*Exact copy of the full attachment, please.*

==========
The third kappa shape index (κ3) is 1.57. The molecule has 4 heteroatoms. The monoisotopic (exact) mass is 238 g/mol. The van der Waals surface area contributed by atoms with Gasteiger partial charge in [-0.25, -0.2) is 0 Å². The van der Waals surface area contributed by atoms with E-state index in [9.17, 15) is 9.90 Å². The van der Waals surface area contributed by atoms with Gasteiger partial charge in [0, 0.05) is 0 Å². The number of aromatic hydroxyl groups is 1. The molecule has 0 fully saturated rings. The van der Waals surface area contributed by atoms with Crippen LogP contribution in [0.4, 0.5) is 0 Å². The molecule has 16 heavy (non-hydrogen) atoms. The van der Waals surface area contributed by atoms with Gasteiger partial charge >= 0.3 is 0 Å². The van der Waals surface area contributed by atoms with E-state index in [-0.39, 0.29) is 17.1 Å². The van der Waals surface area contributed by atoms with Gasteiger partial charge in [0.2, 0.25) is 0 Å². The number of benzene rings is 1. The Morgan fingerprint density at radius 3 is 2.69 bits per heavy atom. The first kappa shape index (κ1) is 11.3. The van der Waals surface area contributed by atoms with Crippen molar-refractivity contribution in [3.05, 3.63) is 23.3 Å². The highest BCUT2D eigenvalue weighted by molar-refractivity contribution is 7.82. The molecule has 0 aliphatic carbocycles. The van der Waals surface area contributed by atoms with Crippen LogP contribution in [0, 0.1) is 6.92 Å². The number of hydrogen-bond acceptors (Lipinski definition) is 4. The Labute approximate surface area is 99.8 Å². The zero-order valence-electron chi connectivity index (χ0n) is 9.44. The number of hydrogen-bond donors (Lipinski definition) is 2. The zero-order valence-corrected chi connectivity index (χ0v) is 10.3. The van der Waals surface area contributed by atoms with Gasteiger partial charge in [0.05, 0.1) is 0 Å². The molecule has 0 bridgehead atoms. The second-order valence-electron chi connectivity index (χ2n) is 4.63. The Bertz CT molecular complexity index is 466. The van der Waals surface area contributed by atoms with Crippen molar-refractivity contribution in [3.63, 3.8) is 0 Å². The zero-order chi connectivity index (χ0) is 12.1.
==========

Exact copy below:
The third kappa shape index (κ3) is 1.57. The molecule has 4 heteroatoms. The monoisotopic (exact) mass is 238 g/mol. The van der Waals surface area contributed by atoms with Gasteiger partial charge in [-0.25, -0.2) is 0 Å². The van der Waals surface area contributed by atoms with E-state index in [9.17, 15) is 9.90 Å². The van der Waals surface area contributed by atoms with Gasteiger partial charge in [0, 0.05) is 0 Å². The number of aromatic hydroxyl groups is 1. The molecule has 0 fully saturated rings. The van der Waals surface area contributed by atoms with Crippen LogP contribution in [0.4, 0.5) is 0 Å². The molecule has 16 heavy (non-hydrogen) atoms. The van der Waals surface area contributed by atoms with Gasteiger partial charge >= 0.3 is 0 Å². The van der Waals surface area contributed by atoms with E-state index in [-0.39, 0.29) is 17.1 Å². The van der Waals surface area contributed by atoms with Gasteiger partial charge in [0.2, 0.25) is 0 Å². The number of benzene rings is 1. The Morgan fingerprint density at radius 3 is 2.69 bits per heavy atom. The first kappa shape index (κ1) is 11.3. The van der Waals surface area contributed by atoms with Crippen molar-refractivity contribution in [3.05, 3.63) is 23.3 Å². The highest BCUT2D eigenvalue weighted by molar-refractivity contribution is 7.82. The molecule has 0 aliphatic carbocycles. The van der Waals surface area contributed by atoms with Crippen LogP contribution in [0, 0.1) is 6.92 Å². The number of hydrogen-bond acceptors (Lipinski definition) is 4. The Labute approximate surface area is 99.8 Å². The zero-order valence-electron chi connectivity index (χ0n) is 9.44. The number of hydrogen-bond donors (Lipinski definition) is 2. The zero-order valence-corrected chi connectivity index (χ0v) is 10.3. The van der Waals surface area contributed by atoms with Gasteiger partial charge in [0.05, 0.1) is 0 Å². The molecule has 0 bridgehead atoms. The second-order valence-electron chi connectivity index (χ2n) is 4.63. The Bertz CT molecular complexity index is 466. The van der Waals surface area contributed by atoms with Crippen molar-refractivity contribution in [3.63, 3.8) is 0 Å². The zero-order chi connectivity index (χ0) is 12.1.